Global Soil Health Indicators and Assessment
Soil Health Indicators evaluate how well soil functions since soil function often cannot be directly measured. Measuring soil quality is an exercise in identifying soil properties that are responsive to management, affect or correlate with environmental outcomes, and are capable of being precisely measured within certain technical and economic constraints. There are three main categories of soil indicators: chemical, physical and biological. Soil carbon, transcends all three indicator categories and has the most widely recognized influence on soil quality as it is linked to all soil functions.
The status of soil health can be determined in two different ways. One is to determine an absolute rating for soil health that considers the soil in function of its deviation of an ideal soil with ideal properties (deep, fertile, well managed, having an adequate water supply, etc.), whatever the land use. The other option, more in line with the definition of soil degradation, considers a relative rating that depends on the suitability of the soil for its actual use only. As an example, a shallow slightly acid soil may be perfect for the pine forest occupying it, meaning the relative soil health is high, but would be considered as having a low marginal soil health in absolute terms because the alternatives using it for cropping for instance would be extremely limited.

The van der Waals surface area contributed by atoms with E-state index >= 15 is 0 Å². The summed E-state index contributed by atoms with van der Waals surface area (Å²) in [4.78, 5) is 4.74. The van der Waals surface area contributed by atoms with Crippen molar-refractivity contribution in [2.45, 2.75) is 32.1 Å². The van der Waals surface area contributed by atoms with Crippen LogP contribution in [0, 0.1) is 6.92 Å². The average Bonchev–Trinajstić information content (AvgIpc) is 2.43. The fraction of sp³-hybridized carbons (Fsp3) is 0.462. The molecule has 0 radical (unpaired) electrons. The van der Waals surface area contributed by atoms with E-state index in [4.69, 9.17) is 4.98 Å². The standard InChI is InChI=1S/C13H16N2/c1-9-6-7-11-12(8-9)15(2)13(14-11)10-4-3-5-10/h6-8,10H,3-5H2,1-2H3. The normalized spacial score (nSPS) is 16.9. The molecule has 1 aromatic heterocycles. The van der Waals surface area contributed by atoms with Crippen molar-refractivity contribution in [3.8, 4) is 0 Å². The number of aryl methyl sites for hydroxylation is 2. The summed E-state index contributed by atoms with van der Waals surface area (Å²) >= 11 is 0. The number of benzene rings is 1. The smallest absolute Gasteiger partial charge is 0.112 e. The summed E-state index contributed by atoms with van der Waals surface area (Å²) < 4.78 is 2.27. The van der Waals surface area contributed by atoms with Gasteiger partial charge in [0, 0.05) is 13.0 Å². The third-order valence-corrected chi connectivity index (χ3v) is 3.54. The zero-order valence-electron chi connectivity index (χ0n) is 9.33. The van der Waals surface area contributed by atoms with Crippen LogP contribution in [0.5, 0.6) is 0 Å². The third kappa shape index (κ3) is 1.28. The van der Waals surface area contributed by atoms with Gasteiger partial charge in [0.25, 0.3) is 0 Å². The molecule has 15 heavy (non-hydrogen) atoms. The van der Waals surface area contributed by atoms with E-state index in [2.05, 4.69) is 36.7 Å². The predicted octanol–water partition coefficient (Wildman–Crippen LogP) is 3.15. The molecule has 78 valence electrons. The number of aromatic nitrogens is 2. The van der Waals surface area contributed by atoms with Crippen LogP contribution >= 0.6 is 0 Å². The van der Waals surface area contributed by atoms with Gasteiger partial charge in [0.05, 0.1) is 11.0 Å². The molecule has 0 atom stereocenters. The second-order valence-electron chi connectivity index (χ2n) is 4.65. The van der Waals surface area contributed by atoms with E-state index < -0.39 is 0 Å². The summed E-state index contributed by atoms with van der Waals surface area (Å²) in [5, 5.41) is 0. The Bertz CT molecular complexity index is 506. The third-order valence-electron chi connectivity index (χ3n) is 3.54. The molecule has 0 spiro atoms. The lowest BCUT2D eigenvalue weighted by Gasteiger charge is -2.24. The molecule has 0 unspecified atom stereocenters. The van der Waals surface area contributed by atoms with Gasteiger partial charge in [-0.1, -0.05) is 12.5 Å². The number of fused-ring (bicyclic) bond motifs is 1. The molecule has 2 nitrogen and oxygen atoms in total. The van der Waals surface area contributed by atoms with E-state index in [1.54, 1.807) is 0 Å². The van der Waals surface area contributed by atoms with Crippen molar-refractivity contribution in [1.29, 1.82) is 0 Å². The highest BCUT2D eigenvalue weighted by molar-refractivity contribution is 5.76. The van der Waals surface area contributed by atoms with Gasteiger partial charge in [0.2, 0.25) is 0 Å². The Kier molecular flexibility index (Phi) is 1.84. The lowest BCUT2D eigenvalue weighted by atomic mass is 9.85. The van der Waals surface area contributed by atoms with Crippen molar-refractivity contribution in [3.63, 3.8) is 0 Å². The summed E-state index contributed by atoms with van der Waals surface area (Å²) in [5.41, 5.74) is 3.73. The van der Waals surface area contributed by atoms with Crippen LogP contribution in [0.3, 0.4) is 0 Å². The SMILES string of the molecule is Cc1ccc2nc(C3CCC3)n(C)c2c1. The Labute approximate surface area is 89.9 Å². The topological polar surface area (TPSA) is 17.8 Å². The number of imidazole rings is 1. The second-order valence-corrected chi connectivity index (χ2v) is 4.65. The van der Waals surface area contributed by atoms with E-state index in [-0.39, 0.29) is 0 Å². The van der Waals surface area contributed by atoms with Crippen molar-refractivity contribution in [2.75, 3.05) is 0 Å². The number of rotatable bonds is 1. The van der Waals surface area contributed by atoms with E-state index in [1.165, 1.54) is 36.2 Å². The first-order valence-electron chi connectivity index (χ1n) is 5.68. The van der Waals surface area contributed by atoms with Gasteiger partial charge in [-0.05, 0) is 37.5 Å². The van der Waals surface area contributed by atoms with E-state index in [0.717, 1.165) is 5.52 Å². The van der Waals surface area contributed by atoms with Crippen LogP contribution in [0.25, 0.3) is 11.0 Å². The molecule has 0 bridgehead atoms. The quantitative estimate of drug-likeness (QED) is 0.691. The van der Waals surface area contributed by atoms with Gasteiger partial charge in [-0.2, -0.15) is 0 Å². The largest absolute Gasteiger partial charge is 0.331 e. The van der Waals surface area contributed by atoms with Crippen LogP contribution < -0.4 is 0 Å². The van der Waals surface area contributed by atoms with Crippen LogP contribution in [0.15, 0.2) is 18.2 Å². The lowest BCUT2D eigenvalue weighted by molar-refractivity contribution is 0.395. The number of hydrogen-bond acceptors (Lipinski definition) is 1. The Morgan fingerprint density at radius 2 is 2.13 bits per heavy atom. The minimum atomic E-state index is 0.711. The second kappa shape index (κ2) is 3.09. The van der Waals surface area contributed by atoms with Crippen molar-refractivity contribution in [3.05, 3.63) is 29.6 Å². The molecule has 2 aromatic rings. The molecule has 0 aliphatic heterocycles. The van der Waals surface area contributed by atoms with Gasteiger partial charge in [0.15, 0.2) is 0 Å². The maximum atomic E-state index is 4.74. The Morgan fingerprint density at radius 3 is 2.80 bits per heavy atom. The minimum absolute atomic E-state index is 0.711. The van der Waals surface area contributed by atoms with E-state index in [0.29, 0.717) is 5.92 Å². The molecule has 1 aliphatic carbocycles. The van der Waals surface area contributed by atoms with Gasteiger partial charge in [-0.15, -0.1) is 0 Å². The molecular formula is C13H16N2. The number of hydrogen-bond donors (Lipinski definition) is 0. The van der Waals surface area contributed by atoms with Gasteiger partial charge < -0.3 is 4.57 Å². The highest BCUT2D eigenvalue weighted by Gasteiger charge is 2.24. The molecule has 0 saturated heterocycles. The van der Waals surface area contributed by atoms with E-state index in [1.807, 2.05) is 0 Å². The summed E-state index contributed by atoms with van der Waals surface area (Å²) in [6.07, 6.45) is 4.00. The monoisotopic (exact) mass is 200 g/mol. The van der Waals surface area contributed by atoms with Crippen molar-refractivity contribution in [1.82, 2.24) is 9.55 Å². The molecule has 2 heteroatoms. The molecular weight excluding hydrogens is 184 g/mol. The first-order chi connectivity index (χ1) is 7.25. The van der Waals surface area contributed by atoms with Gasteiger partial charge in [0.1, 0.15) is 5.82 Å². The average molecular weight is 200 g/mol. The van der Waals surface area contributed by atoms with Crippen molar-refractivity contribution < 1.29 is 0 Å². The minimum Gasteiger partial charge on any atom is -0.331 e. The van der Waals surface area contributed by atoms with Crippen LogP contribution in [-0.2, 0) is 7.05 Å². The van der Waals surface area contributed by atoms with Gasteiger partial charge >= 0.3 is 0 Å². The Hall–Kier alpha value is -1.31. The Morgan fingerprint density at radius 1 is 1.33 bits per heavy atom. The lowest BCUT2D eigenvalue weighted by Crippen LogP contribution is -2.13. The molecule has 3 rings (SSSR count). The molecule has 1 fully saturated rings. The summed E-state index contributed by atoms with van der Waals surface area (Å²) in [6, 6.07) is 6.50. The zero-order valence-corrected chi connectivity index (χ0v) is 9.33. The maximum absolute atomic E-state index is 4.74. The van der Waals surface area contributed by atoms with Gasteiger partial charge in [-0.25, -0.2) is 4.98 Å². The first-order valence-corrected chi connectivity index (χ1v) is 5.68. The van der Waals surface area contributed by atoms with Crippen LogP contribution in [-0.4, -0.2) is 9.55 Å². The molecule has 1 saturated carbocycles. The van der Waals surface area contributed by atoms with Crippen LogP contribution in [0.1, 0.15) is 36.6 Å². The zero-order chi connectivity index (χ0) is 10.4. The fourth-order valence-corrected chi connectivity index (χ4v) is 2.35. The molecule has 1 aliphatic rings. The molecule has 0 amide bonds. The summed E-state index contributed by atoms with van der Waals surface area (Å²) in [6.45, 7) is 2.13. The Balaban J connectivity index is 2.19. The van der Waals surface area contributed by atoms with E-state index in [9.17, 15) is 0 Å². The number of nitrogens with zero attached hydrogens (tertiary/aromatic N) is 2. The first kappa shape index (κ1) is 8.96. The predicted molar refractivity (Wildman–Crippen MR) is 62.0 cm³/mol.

A number of global soil health indicators are contained in the Global Land Degradation Information System (GLADIS) and the Status of the World's Soil Resources report (SWSR).